Seasonal climate outlook: March 2017 - May 2017

Overview

The tropical Pacific is currently in an ENSO (El Niño – Southern Oscillation) neutral state (neither El Niño nor La Niña).

Sea surface temperatures (SSTs) in the central Equatorial Pacific Ocean are near average. However, during February, warming occurred across parts of the central and eastern equatorial Pacific, with the easternmost part of the equatorial Pacific observing its warmest sea-surface temperature anomalies since December 2015. In the subsurface ocean, warmer than average temperatures (+2.0oC anomalies) are present in the western equatorial Pacific but remain near or slightly below average across the central and eastern equatorial Pacific. The Southern Oscillation Index (SOI) was weakly negative during February 2017. Rainfall has been well below normal across the western equatorial Pacific, but above normal in the eastern equatorial Pacific toward South America, a climatic trait more typical of El Niño conditions.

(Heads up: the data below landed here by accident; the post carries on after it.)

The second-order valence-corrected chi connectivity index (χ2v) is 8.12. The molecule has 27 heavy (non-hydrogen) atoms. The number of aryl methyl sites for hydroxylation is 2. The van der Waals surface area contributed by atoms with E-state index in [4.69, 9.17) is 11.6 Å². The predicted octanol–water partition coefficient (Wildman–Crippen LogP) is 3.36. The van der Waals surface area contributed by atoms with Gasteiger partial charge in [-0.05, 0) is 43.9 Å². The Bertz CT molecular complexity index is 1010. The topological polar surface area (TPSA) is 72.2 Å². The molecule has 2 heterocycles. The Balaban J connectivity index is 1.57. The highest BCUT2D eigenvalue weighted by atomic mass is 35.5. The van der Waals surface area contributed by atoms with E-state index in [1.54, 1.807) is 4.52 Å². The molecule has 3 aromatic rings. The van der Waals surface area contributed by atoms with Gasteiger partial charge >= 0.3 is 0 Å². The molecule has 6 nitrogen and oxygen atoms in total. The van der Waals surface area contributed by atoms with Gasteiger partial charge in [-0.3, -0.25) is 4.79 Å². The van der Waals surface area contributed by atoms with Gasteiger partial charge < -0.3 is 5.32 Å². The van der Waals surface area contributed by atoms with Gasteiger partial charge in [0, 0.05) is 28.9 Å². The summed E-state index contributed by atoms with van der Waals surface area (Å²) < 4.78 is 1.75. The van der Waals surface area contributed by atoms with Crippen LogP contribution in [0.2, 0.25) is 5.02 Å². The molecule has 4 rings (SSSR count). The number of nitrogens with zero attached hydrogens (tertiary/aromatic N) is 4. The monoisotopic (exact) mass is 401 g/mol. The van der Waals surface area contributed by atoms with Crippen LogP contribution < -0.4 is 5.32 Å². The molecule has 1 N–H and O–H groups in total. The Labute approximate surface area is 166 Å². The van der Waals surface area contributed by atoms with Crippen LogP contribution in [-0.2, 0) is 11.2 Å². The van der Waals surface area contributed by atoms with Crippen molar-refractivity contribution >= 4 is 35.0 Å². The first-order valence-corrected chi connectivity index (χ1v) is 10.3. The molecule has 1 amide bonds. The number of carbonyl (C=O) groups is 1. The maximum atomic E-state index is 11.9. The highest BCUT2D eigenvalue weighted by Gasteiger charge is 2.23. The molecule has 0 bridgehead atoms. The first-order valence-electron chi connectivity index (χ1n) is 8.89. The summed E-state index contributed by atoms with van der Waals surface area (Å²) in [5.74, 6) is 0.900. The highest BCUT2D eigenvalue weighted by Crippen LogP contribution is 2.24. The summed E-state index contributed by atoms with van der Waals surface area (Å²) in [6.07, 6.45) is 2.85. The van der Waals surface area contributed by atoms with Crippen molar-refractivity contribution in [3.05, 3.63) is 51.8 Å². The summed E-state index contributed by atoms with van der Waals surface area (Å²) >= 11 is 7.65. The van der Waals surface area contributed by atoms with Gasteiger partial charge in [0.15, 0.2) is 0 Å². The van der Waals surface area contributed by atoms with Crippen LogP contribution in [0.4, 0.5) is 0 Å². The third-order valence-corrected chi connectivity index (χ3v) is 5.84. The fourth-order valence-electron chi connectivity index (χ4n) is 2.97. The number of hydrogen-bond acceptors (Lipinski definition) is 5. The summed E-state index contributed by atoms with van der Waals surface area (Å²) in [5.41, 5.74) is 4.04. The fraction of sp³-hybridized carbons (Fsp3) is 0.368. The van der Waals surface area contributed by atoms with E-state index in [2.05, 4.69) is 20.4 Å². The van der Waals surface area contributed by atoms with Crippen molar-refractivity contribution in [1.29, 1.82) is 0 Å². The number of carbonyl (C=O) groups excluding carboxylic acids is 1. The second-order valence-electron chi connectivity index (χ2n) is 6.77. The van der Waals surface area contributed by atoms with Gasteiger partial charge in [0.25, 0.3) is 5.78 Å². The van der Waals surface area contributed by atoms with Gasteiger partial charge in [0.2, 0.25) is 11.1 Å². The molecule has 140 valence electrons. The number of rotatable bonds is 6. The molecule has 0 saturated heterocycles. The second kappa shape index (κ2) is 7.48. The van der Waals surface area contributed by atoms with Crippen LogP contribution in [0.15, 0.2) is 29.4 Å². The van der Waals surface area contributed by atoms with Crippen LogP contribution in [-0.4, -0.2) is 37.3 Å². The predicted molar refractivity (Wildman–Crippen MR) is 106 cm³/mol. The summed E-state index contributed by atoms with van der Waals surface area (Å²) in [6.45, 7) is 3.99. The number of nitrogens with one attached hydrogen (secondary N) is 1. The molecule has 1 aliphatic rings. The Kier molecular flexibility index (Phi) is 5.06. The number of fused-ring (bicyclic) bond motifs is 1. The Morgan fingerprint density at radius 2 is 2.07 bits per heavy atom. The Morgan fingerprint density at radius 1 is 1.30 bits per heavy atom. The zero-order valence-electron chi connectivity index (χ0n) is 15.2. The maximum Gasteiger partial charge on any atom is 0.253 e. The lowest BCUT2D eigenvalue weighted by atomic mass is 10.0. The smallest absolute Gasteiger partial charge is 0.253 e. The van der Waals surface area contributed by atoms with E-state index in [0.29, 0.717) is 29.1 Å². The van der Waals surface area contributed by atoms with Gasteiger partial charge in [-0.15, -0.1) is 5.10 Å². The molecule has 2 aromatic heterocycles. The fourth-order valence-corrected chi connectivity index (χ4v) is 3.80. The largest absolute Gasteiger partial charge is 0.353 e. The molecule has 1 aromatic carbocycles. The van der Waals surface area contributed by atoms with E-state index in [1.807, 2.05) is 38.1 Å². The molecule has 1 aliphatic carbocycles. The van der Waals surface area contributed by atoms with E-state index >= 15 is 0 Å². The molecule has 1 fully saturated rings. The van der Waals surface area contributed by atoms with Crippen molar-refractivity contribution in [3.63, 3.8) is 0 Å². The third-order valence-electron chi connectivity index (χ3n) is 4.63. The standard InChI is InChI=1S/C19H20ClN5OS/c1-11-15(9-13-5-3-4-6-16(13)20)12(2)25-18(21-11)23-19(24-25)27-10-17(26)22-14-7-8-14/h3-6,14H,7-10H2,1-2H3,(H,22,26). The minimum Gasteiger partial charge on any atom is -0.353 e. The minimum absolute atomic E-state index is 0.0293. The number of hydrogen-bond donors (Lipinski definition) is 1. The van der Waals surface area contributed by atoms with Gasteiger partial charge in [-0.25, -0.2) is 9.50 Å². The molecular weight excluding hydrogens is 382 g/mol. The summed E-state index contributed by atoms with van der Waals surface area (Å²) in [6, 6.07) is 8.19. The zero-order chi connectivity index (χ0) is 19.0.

International guidance favours ENSO-neutral conditions with high probability (85% chance) over the next three month period (March – May 2017). Later during the year, models indicate significant chances for a return to El Niño conditions (over 50% in August – October 2017). As of 28 February, the Australian Bureau of Meteorology (BoM) ENSO tracker has been escalated to the “El Niño Watch” category. This means, according to the BoM, that the likelihood of El Nino forming in 2017 is approximately 50%.

However, over the next three months, with the likely persistence of ENSO-neutral conditions and intermittently active periods in the Madden-Julian Oscillation (pattern of increased or decreased rainfall and cloudiness along the equator that has a typical lifespan of 60 to 120 days) changeability in New Zealand’s weather patterns is likely to occur. The atmospheric circulation around New Zealand is expected to favour more westerly wind flows than normal.                                                                                                                                                                              

Outlook summary